There are two categories of drugs used to treat migraine. Acute treatment is for pain and other symptoms during a migraine headache. Preventive treatment is to reduce the frequency and severity of headaches.
Drugs for Acute Treatment
All of the drugs below are taken at the onset of migraine symptoms or auras and have been proven to stop or reduce the severity of a headache. Taking any of these drugs too often can lead to medication-overuse headaches (see Migraine Complications). If you need to use the acute migraine drugs more than nine times per month, tell your doctor so he or she can consider preventive treatments.
These drugs may reduce the pain of a migraine headache but will not stop one from occurring. Over-the-counter formulations are commonly used for migraine, but many of these drugs are also available in prescription-only strengths. Aside from acetaminophen, an analgesic drug that only relieves pain, the drugs on the following list are all non-steroidal anti-inflammatory drugs (NSAIDs), which relieve pain and reduce inflammation.
- acetaminophen (Excedrin, Tylenol)
- diclofenac (Cataflam)
- ibuprofen (Advil, Motrin)
- ketorolac (Toradol)
- naproxen (Aleve)
Many over-the-counter products marketed specifically for migraine or headaches in general combine one or more of the drugs above with a small amount of caffeine, which can make them work more quickly and effectively, especially for mild migraine headaches.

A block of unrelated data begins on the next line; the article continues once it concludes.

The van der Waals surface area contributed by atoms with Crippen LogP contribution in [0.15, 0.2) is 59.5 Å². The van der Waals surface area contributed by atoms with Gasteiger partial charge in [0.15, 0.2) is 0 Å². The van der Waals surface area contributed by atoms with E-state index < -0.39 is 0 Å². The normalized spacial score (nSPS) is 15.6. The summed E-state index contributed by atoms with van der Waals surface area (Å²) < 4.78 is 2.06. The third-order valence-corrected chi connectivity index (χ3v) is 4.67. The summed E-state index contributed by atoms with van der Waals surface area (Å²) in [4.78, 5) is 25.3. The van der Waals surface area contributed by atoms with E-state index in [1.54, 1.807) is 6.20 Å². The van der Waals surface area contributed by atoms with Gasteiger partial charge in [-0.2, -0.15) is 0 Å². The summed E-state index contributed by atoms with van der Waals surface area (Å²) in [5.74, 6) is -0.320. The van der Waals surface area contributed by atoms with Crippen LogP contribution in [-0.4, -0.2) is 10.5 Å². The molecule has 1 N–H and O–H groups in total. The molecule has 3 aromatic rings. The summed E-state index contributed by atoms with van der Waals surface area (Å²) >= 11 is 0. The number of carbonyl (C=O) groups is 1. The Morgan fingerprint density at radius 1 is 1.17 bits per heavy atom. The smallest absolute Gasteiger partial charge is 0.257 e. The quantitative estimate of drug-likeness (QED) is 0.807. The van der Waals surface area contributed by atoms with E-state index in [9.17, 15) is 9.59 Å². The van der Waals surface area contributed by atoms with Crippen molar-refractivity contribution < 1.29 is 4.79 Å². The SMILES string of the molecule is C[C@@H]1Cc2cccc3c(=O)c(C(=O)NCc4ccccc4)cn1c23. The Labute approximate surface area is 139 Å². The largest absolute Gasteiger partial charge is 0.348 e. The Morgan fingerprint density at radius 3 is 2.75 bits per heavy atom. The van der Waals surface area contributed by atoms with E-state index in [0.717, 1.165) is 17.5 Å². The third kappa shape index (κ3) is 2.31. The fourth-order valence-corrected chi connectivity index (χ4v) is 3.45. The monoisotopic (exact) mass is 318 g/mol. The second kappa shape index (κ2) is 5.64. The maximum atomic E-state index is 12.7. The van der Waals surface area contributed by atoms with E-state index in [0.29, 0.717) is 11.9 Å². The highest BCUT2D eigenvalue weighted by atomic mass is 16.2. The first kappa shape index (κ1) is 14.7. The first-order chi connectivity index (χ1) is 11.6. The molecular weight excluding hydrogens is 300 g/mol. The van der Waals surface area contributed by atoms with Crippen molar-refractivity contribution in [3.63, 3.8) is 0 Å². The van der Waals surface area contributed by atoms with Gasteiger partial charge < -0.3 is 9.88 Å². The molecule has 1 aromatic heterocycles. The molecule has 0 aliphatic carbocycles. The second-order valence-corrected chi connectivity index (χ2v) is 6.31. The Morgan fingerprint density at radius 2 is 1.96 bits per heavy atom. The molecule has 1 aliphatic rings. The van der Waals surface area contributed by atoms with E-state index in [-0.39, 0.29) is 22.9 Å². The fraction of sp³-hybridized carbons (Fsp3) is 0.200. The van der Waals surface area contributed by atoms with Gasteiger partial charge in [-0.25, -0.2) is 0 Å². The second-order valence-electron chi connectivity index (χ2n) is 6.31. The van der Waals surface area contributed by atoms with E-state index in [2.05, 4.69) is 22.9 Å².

Ergotamines were the first class of drugs used specifically for migraine. They cause blood vessels around the brain to contract and can stop a migraine headache within a few minutes. Ergotamines are available as traditional swallowed pills, tablets that dissolve under the tongue, nasal sprays, suppositories, and injections. They are generally taken at the first sign of headache symptoms, and some delivery methods have the option to take additional doses every 30 minutes if the headache continues.
- dihydroergotamine (DHE-45, Migranal)
- ergotamine (Ergomar)
- ergotamine and caffeine (Cafatine, Cafergot, Cafetrate, Ercaf, Migergot, Wigraine)
- methysergide (Sansert)
- methylergonovine (Methergine)
Ergotamines have a number of potentially dangerous side effects. They can cause birth defects and heart problems and are toxic in high doses. If you are pregnant or breastfeeding or have heart disease, you should not take ergotamines. Ergotamines can also interact negatively with other drugs, including antifungal and antibiotic medications.
Triptans are a newer class of drugs that increase levels of serotonin in the brain. This reduces inflammation and constricts blood vessels, effectively ending a migraine headache. Triptans are available as traditional swallowed pills, nasal sprays, injections, and tablets that dissolve under the tongue. They work very quickly to stop migraine symptoms.
- almotriptan (Axert)
- eletriptan (Relpax)
- frovatriptan (Frova)
- naratriptan (Amerge)
- rizatriptan (Maxalt, Maxalt-MLT)
- sumatriptan (Imitrex)
- sumatriptan and naproxen (Treximet)
- zolmitriptan (Zomig)
Possible side effects of triptans include tingling or numbness in the toes, drowsiness, dizziness, nausea, and tightness or discomfort in the chest or throat. People with heart problems or serious stroke risk should avoid triptans. Triptans can also cause serotonin syndrome —a potentially fatal complication—if taken with another drug that increases serotonin, such as many antidepressants.